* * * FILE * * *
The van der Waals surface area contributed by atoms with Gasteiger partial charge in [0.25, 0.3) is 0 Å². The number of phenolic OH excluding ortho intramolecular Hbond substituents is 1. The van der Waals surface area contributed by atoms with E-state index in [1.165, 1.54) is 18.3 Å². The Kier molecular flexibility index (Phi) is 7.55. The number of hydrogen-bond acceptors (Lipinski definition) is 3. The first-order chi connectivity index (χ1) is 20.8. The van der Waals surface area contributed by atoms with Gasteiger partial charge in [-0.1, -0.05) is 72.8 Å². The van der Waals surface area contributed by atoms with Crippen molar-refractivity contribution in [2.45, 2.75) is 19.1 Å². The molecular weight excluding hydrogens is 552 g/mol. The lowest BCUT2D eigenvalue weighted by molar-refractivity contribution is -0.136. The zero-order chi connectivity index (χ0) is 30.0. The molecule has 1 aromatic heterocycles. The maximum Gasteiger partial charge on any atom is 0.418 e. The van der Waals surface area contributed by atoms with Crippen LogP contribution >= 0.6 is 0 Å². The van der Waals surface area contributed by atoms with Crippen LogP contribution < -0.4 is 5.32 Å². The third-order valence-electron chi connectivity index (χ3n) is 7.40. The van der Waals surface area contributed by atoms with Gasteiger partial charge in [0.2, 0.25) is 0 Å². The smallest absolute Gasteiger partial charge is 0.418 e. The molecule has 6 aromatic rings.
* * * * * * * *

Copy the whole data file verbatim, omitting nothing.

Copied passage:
The van der Waals surface area contributed by atoms with Gasteiger partial charge in [0.25, 0.3) is 0 Å². The number of phenolic OH excluding ortho intramolecular Hbond substituents is 1. The van der Waals surface area contributed by atoms with E-state index in [1.165, 1.54) is 18.3 Å². The Kier molecular flexibility index (Phi) is 7.55. The number of hydrogen-bond acceptors (Lipinski definition) is 3. The first-order chi connectivity index (χ1) is 20.8. The van der Waals surface area contributed by atoms with Gasteiger partial charge in [-0.1, -0.05) is 72.8 Å². The van der Waals surface area contributed by atoms with Crippen molar-refractivity contribution in [2.45, 2.75) is 19.1 Å². The molecular weight excluding hydrogens is 552 g/mol. The lowest BCUT2D eigenvalue weighted by molar-refractivity contribution is -0.136. The zero-order chi connectivity index (χ0) is 30.0. The molecule has 1 aromatic heterocycles. The maximum Gasteiger partial charge on any atom is 0.418 e. The van der Waals surface area contributed by atoms with Crippen LogP contribution >= 0.6 is 0 Å². The van der Waals surface area contributed by atoms with Crippen LogP contribution < -0.4 is 5.32 Å². The third-order valence-electron chi connectivity index (χ3n) is 7.40. The van der Waals surface area contributed by atoms with Gasteiger partial charge in [0.2, 0.25) is 0 Å². The smallest absolute Gasteiger partial charge is 0.418 e. The molecule has 6 aromatic rings.